Zadie Smith’s back in my good books

Do male authors explore the complicated relationships between childhood friends to the extent women do? I found myself wondering that as I read Swing Time by Zadie Smith about two girls growing up in the council estates of suburban London. Another author, Elena Ferrante managed to fill four voluminous novels about two close friends growing up in Naples, Italy, post World War II. I devoured all four of Ferrante's books, one after the other. Female relationships are endlessly fascinating. After hearing a delightful interview with the British writer Zadie Smith…

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Warlight was worth the wait

It's an enigma wrapped in a mystery—or is it the other way around? However you look at Michael Ondaatje's latest book Warlight it's a compelling story about a puzzling set of relationships. The story is set in London right after the Second World War. When 14-year-old Nathaniel and his 16-year-old sister Rachel are informed by their parents that work will be taking them far away to Singapore, they are stunned to learn they will be left behind in the care of a vague family friend they call "The Mole". Feeling…

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Eileen is a very strange young woman

When I wasn't able to immediately download Ottessa Moshfegh's My Year of Rest and Relaxation from the library, I opted to read her earlier acclaimed novel "Eileen" (short-listed for the Man Booker Prize) to read in the meantime. It's a very strange story about a damaged young woman named Eileen Dunlop. At the age of 24 she still lives with her widowed father, an emotionally abusive alcoholic who constantly belittles her while depending on her for his daily gin runs. Her father is a retired cop in their small town…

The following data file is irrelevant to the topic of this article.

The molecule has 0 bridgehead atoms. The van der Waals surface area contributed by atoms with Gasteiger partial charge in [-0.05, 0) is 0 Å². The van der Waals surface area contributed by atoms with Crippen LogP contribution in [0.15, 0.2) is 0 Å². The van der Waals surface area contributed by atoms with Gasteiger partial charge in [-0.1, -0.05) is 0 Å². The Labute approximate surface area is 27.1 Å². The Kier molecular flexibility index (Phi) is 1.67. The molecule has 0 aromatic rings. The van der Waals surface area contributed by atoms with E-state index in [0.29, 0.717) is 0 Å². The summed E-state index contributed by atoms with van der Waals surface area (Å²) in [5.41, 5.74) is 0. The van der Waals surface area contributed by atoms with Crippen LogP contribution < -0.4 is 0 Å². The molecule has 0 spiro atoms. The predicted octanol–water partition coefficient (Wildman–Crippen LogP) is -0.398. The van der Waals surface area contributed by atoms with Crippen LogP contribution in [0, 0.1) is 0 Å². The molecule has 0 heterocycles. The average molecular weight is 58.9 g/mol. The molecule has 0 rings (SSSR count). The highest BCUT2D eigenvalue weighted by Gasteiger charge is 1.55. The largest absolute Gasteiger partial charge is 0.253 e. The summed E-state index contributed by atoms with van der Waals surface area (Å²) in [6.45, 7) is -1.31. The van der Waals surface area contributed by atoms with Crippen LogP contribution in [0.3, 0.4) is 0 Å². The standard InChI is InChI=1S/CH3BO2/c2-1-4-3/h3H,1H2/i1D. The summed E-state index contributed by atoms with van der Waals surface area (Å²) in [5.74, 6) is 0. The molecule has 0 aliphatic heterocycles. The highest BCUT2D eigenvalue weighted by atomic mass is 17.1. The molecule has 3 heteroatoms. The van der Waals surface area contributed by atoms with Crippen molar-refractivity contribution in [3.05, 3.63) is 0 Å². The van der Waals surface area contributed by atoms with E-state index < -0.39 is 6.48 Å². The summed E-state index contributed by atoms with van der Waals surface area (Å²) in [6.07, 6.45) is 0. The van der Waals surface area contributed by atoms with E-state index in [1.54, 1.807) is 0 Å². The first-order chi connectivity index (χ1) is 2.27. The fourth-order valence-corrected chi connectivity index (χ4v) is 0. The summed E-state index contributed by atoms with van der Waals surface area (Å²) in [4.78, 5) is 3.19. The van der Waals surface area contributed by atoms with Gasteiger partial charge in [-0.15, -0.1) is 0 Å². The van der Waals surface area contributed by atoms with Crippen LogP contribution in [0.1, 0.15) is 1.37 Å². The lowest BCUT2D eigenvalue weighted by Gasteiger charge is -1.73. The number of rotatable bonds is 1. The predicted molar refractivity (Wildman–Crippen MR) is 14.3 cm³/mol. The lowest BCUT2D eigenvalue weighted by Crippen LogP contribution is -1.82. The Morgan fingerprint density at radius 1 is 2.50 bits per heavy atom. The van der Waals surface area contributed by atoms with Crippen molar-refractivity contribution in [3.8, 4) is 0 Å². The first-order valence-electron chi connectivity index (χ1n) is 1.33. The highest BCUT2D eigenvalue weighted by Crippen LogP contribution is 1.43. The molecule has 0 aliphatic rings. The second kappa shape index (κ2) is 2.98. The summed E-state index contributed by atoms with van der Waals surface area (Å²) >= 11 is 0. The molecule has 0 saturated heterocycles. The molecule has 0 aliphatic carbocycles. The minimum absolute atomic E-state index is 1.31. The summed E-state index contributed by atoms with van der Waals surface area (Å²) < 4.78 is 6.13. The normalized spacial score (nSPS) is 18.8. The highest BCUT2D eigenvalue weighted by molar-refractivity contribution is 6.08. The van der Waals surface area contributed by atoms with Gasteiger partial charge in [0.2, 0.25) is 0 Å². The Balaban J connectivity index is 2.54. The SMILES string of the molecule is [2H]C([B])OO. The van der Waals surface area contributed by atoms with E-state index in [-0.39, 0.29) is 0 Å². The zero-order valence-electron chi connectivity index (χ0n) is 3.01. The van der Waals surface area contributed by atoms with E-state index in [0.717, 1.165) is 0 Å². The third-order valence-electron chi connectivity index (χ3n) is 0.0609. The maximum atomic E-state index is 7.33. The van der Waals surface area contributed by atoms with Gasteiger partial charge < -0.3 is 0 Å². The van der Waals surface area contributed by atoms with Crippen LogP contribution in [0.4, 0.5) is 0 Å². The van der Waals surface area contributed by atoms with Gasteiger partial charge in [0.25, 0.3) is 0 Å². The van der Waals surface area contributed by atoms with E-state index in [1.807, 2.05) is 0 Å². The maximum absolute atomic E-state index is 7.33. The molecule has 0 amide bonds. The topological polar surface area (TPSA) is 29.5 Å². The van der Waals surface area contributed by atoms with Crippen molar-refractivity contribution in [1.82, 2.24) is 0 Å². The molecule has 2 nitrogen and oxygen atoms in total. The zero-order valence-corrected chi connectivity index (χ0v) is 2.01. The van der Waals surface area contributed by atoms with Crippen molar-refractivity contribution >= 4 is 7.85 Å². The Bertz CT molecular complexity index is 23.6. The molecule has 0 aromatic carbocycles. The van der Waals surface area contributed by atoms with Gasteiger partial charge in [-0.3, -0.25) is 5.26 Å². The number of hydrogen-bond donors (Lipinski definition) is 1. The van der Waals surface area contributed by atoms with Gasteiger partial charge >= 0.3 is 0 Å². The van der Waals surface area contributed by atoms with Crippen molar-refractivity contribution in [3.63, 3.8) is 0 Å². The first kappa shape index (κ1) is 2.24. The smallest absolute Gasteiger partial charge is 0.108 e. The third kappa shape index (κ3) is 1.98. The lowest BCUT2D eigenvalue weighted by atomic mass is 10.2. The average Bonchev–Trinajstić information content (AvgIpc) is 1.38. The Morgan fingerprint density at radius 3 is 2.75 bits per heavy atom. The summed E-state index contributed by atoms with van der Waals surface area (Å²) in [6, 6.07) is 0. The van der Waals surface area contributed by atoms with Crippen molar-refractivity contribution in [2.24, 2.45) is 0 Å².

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Sharing the joy of reading

I'm a voracious reader but not a fan of book clubs; I prefer to only read what I truly enjoy and not analyze the bejeezus out of it. Reminds me too much of all those painful high school English classes with Mr. Crowther asking "what did the author mean?". Good grief! Who but the author really knows what he or she meant. I'm just in it for the fun of reading. I have an extensive spreadsheet summarizing books I want to read—recommendations picked up from friends, The New York Times…

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Take David Sedaris to the beach or cottage this weekend

The only problem with reading a book by David Sedaris is—it ends. I love his humour and whenever I start one of his books, I try to take my time, savouring each word, each sentence, each paragraph in an attempt to make the deliciousness last as long as possible. But inevitably I can't put it down and before I know it, I've reached—The End. I try to deconstruct what makes his writing so brilliant while appearing so simple. He's sweet but slightly raunchy, honest and endearingly self-deprecating. His latest book,…

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